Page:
I’m new to learning how to sew on the machine, and I’ve been working on different small projects this summer because as the adage goes “practice makes perfect.” And so I have been tormenting myself with a baby quilt for the last couple of months. It’s a beautiful and simple design by one of my favourite crafters, Brett Bara. (I really can’t say enough nice things about her.) However, I just can’t seem to get the quilt sewn without varying stitching lengths and puckering. With trial and error, the former issue has been resolved with both adjusting the tension and a new needle. The latter is still causing me a headache.
I read a beautiful book called the Little Bits Quilting Bee by Kathreen Ricketson that I checked out from the library which posited a radical thought. The author said (and I’m paraphrasing since I’ve already returned the book) to not practice too much because perfection is not possible. Her point was that if all we ever did was practice, then nothing would be accomplished.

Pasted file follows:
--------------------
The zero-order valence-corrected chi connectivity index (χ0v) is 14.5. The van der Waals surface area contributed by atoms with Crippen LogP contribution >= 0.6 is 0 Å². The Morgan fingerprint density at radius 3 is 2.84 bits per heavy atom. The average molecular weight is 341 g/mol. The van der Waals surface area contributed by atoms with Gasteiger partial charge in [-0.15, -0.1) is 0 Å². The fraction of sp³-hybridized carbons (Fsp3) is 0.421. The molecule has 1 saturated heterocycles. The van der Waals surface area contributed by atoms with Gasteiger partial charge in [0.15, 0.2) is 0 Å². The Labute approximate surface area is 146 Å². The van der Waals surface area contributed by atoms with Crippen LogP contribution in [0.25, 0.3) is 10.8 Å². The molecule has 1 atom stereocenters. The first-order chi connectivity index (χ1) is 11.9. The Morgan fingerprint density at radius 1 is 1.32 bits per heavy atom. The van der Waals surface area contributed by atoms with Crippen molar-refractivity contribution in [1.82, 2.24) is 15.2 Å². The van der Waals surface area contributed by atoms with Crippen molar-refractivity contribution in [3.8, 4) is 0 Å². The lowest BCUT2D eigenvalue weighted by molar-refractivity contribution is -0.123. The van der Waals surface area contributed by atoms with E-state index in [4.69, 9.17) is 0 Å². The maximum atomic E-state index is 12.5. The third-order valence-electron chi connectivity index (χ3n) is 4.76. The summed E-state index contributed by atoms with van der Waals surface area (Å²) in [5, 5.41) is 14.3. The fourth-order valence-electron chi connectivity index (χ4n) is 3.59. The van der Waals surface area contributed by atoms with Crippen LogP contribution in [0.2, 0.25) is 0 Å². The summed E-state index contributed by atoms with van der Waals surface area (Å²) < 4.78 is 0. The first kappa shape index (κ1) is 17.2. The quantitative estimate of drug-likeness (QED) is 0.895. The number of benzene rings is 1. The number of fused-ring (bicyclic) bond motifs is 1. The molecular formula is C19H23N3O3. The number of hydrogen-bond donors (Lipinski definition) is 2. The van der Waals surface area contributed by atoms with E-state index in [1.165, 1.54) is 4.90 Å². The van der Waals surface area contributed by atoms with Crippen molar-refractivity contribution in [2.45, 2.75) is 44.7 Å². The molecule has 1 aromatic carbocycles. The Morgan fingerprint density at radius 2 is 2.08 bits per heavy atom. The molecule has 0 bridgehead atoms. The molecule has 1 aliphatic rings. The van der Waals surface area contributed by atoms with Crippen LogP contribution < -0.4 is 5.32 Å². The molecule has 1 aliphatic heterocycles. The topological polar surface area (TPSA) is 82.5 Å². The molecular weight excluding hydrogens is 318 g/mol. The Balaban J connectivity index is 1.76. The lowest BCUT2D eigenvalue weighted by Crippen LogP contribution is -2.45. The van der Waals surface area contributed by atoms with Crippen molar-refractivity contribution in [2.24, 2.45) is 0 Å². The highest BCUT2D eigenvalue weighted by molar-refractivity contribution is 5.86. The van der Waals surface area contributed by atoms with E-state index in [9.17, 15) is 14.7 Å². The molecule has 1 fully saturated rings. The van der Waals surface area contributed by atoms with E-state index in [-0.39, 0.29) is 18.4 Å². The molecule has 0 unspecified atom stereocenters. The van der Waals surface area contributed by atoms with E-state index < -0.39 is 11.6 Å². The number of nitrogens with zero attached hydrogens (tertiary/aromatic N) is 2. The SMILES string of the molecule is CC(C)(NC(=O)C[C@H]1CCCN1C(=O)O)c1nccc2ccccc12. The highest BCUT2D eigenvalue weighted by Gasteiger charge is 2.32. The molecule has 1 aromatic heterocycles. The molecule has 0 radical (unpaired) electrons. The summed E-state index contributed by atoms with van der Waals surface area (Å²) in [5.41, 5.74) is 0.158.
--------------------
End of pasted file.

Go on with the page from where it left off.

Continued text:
Good point, right? (Ok, keep that in mind.)
So I went to the county fair this summer and was so impressed by all of the sewing (and knitting) entries. Even though I am a novice, I looked at a lot of the traditional quilts and realized that I could probably make them. I realized that I could actually enter a competition someday, and even though I may not win a ribbon, it would be a fun adventure. (Can you feel the excitement?)
Then recently, I had the pleasure of viewing old quilts that were being sold in an antique shop for a pretty penny. It was there that I realized that Ricketson was only partly right as I spotted flaw after flaw in these old quilts. I knew that if I were to make a quilt, that I would want it to be of heirloom quality, and that it needed to be good enough that a novice wouldn’t be able to identify errors. A quilter needs to do good work. (And back to reality I go.)
With that, I’m going to go back to that baby quilt I’ve been working on and rip it out again. Unless Wren wakes up from her nap first.